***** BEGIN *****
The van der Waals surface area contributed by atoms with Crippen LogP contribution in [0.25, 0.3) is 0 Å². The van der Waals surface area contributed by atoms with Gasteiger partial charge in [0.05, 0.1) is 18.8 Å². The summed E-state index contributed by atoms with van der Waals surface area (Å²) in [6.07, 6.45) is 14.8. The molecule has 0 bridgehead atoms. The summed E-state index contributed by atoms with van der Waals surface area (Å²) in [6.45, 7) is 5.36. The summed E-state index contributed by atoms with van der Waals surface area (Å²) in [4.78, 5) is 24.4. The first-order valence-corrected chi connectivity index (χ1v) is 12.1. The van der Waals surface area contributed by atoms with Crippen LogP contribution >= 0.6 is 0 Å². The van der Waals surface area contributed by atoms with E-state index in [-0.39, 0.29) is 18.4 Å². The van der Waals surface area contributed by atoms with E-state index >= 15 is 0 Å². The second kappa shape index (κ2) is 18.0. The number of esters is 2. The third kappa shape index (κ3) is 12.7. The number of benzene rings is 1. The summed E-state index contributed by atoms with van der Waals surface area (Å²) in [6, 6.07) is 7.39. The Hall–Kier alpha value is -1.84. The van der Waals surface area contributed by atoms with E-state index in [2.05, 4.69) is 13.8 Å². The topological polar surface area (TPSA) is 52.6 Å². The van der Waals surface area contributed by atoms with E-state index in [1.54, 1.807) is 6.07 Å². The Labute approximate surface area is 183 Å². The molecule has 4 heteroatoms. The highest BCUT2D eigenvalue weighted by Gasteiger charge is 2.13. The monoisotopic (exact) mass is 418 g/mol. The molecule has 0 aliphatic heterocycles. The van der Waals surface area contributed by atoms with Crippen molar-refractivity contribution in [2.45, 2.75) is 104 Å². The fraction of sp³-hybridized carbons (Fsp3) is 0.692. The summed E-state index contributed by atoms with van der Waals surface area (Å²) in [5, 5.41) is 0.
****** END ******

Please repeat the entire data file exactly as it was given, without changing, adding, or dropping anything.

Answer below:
The van der Waals surface area contributed by atoms with Crippen LogP contribution in [0.25, 0.3) is 0 Å². The van der Waals surface area contributed by atoms with Gasteiger partial charge in [0.05, 0.1) is 18.8 Å². The summed E-state index contributed by atoms with van der Waals surface area (Å²) in [6.07, 6.45) is 14.8. The molecule has 0 bridgehead atoms. The summed E-state index contributed by atoms with van der Waals surface area (Å²) in [6.45, 7) is 5.36. The summed E-state index contributed by atoms with van der Waals surface area (Å²) in [4.78, 5) is 24.4. The first-order valence-corrected chi connectivity index (χ1v) is 12.1. The van der Waals surface area contributed by atoms with Crippen LogP contribution >= 0.6 is 0 Å². The van der Waals surface area contributed by atoms with E-state index in [-0.39, 0.29) is 18.4 Å². The van der Waals surface area contributed by atoms with E-state index >= 15 is 0 Å². The second kappa shape index (κ2) is 18.0. The number of esters is 2. The third kappa shape index (κ3) is 12.7. The number of benzene rings is 1. The summed E-state index contributed by atoms with van der Waals surface area (Å²) in [6, 6.07) is 7.39. The Hall–Kier alpha value is -1.84. The van der Waals surface area contributed by atoms with E-state index in [2.05, 4.69) is 13.8 Å². The topological polar surface area (TPSA) is 52.6 Å². The van der Waals surface area contributed by atoms with E-state index in [1.54, 1.807) is 6.07 Å². The Labute approximate surface area is 183 Å². The molecule has 4 heteroatoms. The highest BCUT2D eigenvalue weighted by Gasteiger charge is 2.13. The monoisotopic (exact) mass is 418 g/mol. The molecule has 0 aliphatic heterocycles. The van der Waals surface area contributed by atoms with Crippen molar-refractivity contribution in [2.45, 2.75) is 104 Å². The fraction of sp³-hybridized carbons (Fsp3) is 0.692. The summed E-state index contributed by atoms with van der Waals surface area (Å²) in [5, 5.41) is 0.